Everyone, that is, except the event planners.

Upon arrival at the center I was overwhelmed with pleasant nostalgia; the air pregnant with excitement as I crossed the threshold into an edifice reminiscent of a precursor to the dome city in LOGAN’S RUN, the anxious children waiting to shake hands and be photographed with their favorite comics characters — there used to be this zaftig chick who portrayed She-Hulk back in the Nineties… — the smelly adult geeks who would otherwise never have left their parents’ basements, all enough to kindle the flames in my evil little heart. And here I was, ready to experience all of that once more.

As I entered I navigated past the impressive life-size Lego statue of Batman through the massive lines of ticket buyers, made my way to the press room and picked up my all-access pass. Then I was directed to the entrance to the main room, and was immediately horrified by a pre-general admission throng; bear in mind that I got there at noon and they had already begun to allow the public to line up for the 4PM gate. Refusing to stand in that queue, I shouldered my way past the masses, quelling any cries of protest with my press credentials as prominently displayed as a CIA photo ID, and breezed through the security with nary a raised eyebrow.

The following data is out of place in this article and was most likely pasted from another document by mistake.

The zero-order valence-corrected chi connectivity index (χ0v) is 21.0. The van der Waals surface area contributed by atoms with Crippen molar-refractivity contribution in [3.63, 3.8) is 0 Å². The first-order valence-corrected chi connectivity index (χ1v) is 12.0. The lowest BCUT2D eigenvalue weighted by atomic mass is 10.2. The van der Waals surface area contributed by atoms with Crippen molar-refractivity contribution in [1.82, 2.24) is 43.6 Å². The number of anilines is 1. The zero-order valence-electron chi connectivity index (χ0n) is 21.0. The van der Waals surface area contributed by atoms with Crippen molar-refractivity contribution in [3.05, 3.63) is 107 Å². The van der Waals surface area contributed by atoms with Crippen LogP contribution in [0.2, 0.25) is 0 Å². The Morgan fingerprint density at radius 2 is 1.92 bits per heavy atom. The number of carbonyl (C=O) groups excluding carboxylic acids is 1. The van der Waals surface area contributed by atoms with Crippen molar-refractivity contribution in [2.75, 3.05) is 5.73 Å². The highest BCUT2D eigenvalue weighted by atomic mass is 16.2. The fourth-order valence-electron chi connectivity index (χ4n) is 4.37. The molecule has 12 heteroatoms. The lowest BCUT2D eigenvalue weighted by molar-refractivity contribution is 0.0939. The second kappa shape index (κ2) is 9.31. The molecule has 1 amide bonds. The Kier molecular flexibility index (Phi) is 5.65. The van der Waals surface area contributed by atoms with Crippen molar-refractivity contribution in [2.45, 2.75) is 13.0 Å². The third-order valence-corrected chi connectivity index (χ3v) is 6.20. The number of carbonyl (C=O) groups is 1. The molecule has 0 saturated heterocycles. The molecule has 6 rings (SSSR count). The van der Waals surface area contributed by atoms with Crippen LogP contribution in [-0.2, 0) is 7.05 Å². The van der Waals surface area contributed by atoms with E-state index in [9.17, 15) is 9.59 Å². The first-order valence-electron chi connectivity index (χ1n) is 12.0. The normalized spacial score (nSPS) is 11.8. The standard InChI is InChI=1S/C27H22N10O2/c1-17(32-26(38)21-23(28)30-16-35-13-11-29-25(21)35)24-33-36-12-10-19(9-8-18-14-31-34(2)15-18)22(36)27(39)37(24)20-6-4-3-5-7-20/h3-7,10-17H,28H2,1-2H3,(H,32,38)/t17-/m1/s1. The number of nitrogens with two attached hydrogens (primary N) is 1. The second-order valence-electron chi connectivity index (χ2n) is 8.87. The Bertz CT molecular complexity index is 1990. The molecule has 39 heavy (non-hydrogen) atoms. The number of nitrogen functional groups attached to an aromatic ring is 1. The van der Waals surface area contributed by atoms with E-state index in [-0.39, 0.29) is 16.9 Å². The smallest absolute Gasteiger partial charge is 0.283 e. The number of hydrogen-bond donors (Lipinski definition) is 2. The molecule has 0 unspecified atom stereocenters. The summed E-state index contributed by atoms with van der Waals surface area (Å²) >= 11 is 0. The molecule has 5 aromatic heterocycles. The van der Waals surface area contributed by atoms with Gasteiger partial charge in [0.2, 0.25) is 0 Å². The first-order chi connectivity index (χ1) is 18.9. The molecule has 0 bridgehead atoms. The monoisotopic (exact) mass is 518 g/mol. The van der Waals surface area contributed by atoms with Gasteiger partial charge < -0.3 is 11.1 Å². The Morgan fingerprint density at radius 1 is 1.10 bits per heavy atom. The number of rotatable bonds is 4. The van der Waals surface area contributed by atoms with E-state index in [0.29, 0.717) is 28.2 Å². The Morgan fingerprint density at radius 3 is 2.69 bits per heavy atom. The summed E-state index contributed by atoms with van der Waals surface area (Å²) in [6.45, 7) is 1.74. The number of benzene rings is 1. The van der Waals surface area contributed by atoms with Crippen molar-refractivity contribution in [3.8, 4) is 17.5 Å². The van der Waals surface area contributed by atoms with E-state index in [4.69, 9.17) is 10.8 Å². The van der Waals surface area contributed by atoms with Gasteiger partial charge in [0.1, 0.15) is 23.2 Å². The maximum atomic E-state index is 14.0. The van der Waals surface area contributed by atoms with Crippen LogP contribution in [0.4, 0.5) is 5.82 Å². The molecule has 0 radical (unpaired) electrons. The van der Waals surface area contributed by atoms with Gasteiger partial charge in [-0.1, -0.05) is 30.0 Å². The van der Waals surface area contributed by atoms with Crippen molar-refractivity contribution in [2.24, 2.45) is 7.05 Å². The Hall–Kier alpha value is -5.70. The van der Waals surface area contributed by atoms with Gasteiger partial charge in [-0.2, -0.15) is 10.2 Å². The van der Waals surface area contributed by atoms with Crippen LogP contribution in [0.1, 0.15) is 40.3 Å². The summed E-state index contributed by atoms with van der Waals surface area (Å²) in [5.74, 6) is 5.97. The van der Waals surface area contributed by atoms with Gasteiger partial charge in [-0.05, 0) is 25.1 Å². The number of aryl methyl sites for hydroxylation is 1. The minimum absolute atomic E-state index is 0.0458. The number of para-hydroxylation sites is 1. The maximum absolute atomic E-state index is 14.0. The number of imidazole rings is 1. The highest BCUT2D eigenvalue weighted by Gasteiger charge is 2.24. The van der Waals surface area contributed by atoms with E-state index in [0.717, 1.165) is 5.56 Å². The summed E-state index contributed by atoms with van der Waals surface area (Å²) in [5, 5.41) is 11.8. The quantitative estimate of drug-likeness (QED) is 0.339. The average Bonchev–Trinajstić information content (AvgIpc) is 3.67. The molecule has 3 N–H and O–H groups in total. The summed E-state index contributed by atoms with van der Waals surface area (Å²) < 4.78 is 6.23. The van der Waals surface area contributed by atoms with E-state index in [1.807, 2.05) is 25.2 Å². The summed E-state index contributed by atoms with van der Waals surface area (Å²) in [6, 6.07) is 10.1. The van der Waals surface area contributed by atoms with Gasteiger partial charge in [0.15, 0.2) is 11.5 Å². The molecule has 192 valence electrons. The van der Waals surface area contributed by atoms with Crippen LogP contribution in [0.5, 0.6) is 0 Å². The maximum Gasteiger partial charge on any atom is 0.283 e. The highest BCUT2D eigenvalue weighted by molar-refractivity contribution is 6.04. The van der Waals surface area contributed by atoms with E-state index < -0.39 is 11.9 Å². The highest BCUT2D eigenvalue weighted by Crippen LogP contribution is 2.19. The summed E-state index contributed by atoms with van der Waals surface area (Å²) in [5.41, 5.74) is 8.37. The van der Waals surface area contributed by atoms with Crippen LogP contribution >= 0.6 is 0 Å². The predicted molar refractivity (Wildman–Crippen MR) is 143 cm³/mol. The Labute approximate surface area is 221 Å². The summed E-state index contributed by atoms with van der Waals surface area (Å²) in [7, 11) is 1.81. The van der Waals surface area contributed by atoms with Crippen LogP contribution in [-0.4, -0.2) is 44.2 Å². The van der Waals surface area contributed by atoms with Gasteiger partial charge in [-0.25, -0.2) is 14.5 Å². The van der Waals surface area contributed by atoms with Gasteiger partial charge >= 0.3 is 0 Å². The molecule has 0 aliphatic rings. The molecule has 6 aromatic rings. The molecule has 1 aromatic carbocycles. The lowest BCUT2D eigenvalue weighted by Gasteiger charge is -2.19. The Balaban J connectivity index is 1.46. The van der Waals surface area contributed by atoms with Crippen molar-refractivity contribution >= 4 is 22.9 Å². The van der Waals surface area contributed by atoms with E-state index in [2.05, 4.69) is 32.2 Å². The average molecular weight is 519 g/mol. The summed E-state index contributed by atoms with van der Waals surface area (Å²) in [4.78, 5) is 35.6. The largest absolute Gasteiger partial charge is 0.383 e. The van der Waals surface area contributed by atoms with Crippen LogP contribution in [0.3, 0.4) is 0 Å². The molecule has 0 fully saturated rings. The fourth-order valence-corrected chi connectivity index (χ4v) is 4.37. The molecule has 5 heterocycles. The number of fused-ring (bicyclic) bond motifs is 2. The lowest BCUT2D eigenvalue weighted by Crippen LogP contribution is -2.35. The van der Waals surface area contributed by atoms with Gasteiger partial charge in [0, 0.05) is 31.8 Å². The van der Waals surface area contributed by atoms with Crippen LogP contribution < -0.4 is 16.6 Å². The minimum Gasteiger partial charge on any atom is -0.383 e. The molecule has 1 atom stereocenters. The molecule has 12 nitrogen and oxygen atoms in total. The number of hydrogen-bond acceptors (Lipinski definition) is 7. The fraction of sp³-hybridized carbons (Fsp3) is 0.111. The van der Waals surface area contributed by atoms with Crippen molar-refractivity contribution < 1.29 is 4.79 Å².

The expected garden of geekly delights sprawled before my eyes; everywhere I looked there were endless displays of comics, toys, posters and other such items that are guaranteed not to get most people laid, surmounted with the occasional cosplay girl (short for “costume play,” as per Japanese geekery culture), and I felt like I had returned home.

Then I noticed that everyone and their brother had a press pass, so much so that even before being opened to the public the place was uncomfortably crowded. Realizing the state of affairs, my internal battle computer kicked into high gear and I made a focused beeline around the place, one that if rendered as a Sunday page would have looked like Billy’s neighborhood trail in “The Family Circus,” and scoped out the artists and available junk.

First item of business was to check out Artist’s Alley and see if any of the people I knew or worked with were about, and the only one I found on Friday who wasn’t inundated with dick-in-hand fanboys was the incredibly talented Kyle Baker.

The lack of a fanboy army was no shock since this was the pre-public scanning, and he had the good sense to get his own booth rather than be stuck in the Artist’s Alley which he was in the process of setting up when I saw him.